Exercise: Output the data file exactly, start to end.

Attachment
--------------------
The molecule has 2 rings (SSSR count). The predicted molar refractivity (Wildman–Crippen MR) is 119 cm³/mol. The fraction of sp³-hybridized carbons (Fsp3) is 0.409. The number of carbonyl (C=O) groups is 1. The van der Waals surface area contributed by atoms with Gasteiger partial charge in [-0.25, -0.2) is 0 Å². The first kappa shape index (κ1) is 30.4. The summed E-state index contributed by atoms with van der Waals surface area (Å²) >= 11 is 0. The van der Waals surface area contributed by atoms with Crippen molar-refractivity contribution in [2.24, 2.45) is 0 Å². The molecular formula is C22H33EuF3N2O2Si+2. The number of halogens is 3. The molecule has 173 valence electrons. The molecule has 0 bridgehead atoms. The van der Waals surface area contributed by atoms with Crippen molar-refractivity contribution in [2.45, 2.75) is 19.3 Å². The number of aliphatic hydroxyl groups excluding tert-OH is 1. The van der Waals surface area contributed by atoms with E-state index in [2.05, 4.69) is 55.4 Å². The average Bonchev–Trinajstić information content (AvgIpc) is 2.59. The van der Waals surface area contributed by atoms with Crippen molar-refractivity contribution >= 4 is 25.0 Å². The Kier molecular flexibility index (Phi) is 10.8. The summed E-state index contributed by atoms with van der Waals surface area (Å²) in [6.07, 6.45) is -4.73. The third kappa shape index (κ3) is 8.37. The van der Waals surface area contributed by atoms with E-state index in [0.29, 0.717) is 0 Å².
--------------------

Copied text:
The molecule has 2 rings (SSSR count). The predicted molar refractivity (Wildman–Crippen MR) is 119 cm³/mol. The fraction of sp³-hybridized carbons (Fsp3) is 0.409. The number of carbonyl (C=O) groups is 1. The van der Waals surface area contributed by atoms with Gasteiger partial charge in [-0.25, -0.2) is 0 Å². The first kappa shape index (κ1) is 30.4. The summed E-state index contributed by atoms with van der Waals surface area (Å²) >= 11 is 0. The van der Waals surface area contributed by atoms with Crippen molar-refractivity contribution in [2.24, 2.45) is 0 Å². The molecular formula is C22H33EuF3N2O2Si+2. The number of halogens is 3. The molecule has 173 valence electrons. The molecule has 0 bridgehead atoms. The van der Waals surface area contributed by atoms with Crippen molar-refractivity contribution in [2.45, 2.75) is 19.3 Å². The number of aliphatic hydroxyl groups excluding tert-OH is 1. The van der Waals surface area contributed by atoms with E-state index in [2.05, 4.69) is 55.4 Å². The average Bonchev–Trinajstić information content (AvgIpc) is 2.59. The van der Waals surface area contributed by atoms with Crippen molar-refractivity contribution >= 4 is 25.0 Å². The Kier molecular flexibility index (Phi) is 10.8. The summed E-state index contributed by atoms with van der Waals surface area (Å²) in [6.07, 6.45) is -4.73. The third kappa shape index (κ3) is 8.37. The van der Waals surface area contributed by atoms with E-state index in [0.29, 0.717) is 0 Å².